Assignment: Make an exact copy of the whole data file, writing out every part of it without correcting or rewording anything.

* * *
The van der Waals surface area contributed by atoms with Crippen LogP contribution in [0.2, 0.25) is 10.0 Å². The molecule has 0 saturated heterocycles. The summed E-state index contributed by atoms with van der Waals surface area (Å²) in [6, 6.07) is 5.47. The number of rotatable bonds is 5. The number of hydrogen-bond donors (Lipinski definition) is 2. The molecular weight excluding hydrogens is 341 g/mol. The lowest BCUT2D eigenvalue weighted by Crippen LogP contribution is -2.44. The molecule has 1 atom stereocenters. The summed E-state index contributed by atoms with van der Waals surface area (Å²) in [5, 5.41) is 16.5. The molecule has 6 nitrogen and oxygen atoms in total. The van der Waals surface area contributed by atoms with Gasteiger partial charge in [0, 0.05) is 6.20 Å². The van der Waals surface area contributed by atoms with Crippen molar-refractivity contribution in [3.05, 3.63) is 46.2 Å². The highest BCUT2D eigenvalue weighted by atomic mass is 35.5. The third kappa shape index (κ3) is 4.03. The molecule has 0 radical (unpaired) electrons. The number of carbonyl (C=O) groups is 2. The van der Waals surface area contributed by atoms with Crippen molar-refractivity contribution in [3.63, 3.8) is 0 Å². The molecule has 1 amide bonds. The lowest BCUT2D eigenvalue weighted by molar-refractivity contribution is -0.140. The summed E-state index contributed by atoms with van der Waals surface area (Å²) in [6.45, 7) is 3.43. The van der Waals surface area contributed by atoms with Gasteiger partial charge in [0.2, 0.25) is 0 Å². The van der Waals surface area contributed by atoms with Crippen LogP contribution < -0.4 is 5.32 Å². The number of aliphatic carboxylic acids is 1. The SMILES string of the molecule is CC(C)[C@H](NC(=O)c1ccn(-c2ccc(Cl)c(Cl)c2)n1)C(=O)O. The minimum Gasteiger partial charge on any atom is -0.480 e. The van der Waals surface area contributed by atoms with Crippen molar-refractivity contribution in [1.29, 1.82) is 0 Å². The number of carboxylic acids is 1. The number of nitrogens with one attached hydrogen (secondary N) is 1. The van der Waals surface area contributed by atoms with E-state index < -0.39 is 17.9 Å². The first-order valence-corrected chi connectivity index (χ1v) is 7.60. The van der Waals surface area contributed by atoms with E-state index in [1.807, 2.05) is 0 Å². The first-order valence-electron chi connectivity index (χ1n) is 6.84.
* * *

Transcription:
The van der Waals surface area contributed by atoms with Crippen LogP contribution in [0.2, 0.25) is 10.0 Å². The molecule has 0 saturated heterocycles. The summed E-state index contributed by atoms with van der Waals surface area (Å²) in [6, 6.07) is 5.47. The number of rotatable bonds is 5. The number of hydrogen-bond donors (Lipinski definition) is 2. The molecular weight excluding hydrogens is 341 g/mol. The lowest BCUT2D eigenvalue weighted by Crippen LogP contribution is -2.44. The molecule has 1 atom stereocenters. The summed E-state index contributed by atoms with van der Waals surface area (Å²) in [5, 5.41) is 16.5. The molecule has 6 nitrogen and oxygen atoms in total. The van der Waals surface area contributed by atoms with Gasteiger partial charge in [0, 0.05) is 6.20 Å². The van der Waals surface area contributed by atoms with Crippen molar-refractivity contribution in [3.05, 3.63) is 46.2 Å². The highest BCUT2D eigenvalue weighted by atomic mass is 35.5. The third kappa shape index (κ3) is 4.03. The molecule has 0 radical (unpaired) electrons. The number of carbonyl (C=O) groups is 2. The van der Waals surface area contributed by atoms with Crippen molar-refractivity contribution in [3.63, 3.8) is 0 Å². The molecule has 1 amide bonds. The lowest BCUT2D eigenvalue weighted by molar-refractivity contribution is -0.140. The summed E-state index contributed by atoms with van der Waals surface area (Å²) in [6.45, 7) is 3.43. The van der Waals surface area contributed by atoms with Gasteiger partial charge in [0.2, 0.25) is 0 Å². The van der Waals surface area contributed by atoms with Crippen LogP contribution < -0.4 is 5.32 Å². The number of aliphatic carboxylic acids is 1. The SMILES string of the molecule is CC(C)[C@H](NC(=O)c1ccn(-c2ccc(Cl)c(Cl)c2)n1)C(=O)O. The minimum Gasteiger partial charge on any atom is -0.480 e. The van der Waals surface area contributed by atoms with Crippen molar-refractivity contribution in [1.29, 1.82) is 0 Å². The number of carboxylic acids is 1. The number of nitrogens with one attached hydrogen (secondary N) is 1. The van der Waals surface area contributed by atoms with E-state index < -0.39 is 17.9 Å². The first-order valence-corrected chi connectivity index (χ1v) is 7.60. The van der Waals surface area contributed by atoms with E-state index in [1.807, 2.05) is 0 Å². The first-order valence-electron chi connectivity index (χ1n) is 6.84.